<?php wp_title('&raquo;',true,'right'); ?>
<?php bloginfo('name'); ?>
</title>

That should take care of it. Hit the save button for the header.php editor, and go preview your site.

Notes

Coding Mishaps

  • Before you try any of this, please copy the existing code from your header.php and paste it into a text file to be saved somewhere nice and safe. If anything goes wrong, break that text file out and paste it back in.
  • Second, you don’t have to edit any of the code I’ve laid out for you here. You should be able to paste in the “After” code exactly as-is.
  • Third, if you do have something go wrong, it’s probably a semicolon or comma or period or quote mark or parenthesis that’s been accidentally deleted. Don’t panic. Get your text file back out and start over from scratch.

Separator

  • You can use any type of separator you’d like. Some common separators are the dash ‘ ‘ and the pipe ‘ |
  • The default separator is the double right brackets ‘ »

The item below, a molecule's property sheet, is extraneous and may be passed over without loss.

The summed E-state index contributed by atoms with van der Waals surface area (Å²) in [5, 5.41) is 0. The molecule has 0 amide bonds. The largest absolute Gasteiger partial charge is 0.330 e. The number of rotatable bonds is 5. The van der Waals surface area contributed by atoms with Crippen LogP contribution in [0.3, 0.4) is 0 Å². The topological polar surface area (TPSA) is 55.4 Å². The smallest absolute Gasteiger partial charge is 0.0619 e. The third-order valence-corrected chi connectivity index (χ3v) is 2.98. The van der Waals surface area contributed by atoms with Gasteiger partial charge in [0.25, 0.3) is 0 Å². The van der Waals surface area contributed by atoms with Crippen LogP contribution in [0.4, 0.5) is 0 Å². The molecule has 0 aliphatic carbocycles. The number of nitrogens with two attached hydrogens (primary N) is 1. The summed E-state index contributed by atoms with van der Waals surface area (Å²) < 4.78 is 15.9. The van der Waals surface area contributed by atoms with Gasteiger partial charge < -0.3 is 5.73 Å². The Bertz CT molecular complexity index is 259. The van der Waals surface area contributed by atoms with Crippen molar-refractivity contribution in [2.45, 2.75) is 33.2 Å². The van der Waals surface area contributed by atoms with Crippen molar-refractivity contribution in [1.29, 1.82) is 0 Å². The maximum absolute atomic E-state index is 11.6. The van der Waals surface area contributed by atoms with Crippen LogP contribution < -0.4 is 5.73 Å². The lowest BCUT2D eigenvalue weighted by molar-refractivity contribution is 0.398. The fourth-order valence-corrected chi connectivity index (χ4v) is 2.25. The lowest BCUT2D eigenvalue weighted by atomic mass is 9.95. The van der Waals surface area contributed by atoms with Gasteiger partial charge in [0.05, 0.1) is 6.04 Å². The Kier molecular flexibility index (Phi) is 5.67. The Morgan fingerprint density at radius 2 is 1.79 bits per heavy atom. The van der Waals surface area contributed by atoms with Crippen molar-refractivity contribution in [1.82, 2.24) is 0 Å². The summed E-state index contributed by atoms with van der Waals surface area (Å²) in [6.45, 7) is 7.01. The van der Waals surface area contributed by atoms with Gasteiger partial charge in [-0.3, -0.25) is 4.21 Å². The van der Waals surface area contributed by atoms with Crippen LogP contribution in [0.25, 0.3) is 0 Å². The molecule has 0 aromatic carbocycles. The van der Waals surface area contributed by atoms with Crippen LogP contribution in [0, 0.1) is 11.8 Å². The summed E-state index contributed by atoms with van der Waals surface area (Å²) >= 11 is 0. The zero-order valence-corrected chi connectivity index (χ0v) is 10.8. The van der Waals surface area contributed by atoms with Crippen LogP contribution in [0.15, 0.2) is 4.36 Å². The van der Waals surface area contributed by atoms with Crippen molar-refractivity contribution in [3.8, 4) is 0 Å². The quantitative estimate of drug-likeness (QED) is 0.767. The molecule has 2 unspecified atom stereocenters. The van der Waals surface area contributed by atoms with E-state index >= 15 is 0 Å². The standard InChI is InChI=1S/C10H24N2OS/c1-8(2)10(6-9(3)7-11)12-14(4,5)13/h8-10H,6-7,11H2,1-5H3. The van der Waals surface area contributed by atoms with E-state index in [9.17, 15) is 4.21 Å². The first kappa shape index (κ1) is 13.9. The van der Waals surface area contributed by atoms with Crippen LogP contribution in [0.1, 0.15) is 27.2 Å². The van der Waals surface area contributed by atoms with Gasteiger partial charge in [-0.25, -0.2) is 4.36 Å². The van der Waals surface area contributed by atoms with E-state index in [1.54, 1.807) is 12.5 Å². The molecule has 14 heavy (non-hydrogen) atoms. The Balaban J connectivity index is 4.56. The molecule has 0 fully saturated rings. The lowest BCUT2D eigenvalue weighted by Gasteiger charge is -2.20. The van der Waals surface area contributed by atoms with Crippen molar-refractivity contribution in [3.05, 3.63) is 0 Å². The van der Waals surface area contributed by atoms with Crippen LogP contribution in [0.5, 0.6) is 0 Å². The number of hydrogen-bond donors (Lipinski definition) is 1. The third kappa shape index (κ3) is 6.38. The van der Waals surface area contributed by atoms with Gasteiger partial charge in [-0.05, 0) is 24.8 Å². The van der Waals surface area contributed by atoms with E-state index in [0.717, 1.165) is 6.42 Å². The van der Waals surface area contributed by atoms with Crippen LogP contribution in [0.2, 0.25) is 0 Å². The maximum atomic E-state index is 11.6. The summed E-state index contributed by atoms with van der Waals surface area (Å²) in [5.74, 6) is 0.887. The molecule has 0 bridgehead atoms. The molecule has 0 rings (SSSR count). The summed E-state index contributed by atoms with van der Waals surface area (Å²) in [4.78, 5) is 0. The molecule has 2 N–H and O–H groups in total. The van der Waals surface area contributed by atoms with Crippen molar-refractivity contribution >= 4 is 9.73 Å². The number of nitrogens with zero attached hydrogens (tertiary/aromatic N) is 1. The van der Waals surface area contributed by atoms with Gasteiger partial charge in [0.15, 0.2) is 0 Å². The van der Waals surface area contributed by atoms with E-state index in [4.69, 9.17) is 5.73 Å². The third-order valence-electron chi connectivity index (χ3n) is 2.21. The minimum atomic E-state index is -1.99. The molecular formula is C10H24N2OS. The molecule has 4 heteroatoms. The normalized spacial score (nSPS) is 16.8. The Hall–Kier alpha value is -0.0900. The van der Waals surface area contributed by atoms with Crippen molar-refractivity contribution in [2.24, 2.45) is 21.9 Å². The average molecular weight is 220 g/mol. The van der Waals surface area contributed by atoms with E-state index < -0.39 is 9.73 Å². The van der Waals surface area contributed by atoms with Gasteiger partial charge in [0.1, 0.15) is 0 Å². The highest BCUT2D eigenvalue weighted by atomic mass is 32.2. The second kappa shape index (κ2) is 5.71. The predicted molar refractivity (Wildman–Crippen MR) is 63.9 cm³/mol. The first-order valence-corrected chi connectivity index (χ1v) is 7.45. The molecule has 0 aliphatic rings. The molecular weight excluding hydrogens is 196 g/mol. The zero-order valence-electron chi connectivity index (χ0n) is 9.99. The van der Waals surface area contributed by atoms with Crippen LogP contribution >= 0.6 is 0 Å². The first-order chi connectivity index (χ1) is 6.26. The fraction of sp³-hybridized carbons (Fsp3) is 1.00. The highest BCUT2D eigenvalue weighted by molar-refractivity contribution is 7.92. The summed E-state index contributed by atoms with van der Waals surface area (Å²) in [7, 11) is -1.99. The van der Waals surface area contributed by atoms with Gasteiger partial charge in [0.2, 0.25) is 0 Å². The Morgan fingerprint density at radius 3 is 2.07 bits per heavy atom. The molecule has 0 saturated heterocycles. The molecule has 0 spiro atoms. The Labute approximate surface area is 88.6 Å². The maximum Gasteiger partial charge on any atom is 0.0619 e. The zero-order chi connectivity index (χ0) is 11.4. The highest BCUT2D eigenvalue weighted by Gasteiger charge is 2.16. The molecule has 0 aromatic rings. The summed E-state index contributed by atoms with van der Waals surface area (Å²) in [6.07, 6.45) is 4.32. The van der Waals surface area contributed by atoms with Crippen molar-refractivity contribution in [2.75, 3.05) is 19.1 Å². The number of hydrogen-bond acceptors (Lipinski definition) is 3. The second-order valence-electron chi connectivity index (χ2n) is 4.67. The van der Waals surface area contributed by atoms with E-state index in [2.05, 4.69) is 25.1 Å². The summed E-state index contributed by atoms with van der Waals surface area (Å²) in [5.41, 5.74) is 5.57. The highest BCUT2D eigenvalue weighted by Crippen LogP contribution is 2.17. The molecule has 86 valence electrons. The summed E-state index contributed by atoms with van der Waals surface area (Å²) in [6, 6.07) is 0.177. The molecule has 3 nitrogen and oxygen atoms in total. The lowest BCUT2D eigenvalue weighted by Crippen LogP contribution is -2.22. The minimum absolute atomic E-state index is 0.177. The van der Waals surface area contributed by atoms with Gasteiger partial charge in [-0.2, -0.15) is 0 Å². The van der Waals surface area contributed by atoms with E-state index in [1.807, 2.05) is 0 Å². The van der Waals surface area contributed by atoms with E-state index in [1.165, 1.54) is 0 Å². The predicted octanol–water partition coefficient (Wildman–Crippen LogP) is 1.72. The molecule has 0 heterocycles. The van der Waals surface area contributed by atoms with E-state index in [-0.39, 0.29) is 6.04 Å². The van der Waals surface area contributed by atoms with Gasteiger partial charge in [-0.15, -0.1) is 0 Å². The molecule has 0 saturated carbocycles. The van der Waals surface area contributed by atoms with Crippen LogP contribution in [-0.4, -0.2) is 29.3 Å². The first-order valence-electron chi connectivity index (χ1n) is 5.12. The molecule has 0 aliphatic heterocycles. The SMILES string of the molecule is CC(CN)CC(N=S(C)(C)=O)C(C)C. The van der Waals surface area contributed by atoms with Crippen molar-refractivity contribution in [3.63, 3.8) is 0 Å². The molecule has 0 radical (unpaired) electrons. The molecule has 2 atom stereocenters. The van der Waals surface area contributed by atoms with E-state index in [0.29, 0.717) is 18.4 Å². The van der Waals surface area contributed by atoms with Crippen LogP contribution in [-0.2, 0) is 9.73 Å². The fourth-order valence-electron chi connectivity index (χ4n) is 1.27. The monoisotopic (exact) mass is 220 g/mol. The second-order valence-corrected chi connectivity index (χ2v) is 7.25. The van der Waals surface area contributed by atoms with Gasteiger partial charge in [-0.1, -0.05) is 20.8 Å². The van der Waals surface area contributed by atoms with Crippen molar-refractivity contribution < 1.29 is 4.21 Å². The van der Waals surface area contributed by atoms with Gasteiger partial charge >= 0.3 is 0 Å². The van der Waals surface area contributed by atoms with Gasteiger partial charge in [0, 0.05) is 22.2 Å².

• In order to make this work, you’ll need this code: &raquo;
  • Just be sure to leave the rest of the line in tact when changing the separator out. You will only want to use the area in between the single quotes surrounding ‘&raquo;’ (Leave the true,’right’ bit alone!)

Including Tagline

If you want to include the “Tagline/Description” in your title (see earlier screenshot for General Settings Admin Panel), use this code:

<title>
<?php wp_title('&raquo;',true,'right'); ?>
<?php bloginfo('name'); ?> - <?php bloginfo('description'); ?>
</title>

Most of these instructions and documentation can be found on the WordPress Help Site, however if you end up getting stuck, just let us know and we’ll try to help you through it.

Good Luck!

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3 COMMENTS

  1. This is a neat way to modify the title tag.

    Yes, I agree with John Locke’s comment, the title tag takes more weight actually in On Page SEO.

    This is a must in building a site and go away form the old way of placing text on the title tag.

    Thank you for the tip! I now have a way to do it, way easier!

  2. You explained everything very well. Title optimization is perhaps the easiest way to make your website search engine friendly, so every webmaster should know how to do it.

  3. DUDE, thank you so much! It drove me nuts to find out how to “erase” the standard separator and change it with another one. Now I have a lovely title tag in the preferred composition. 🙂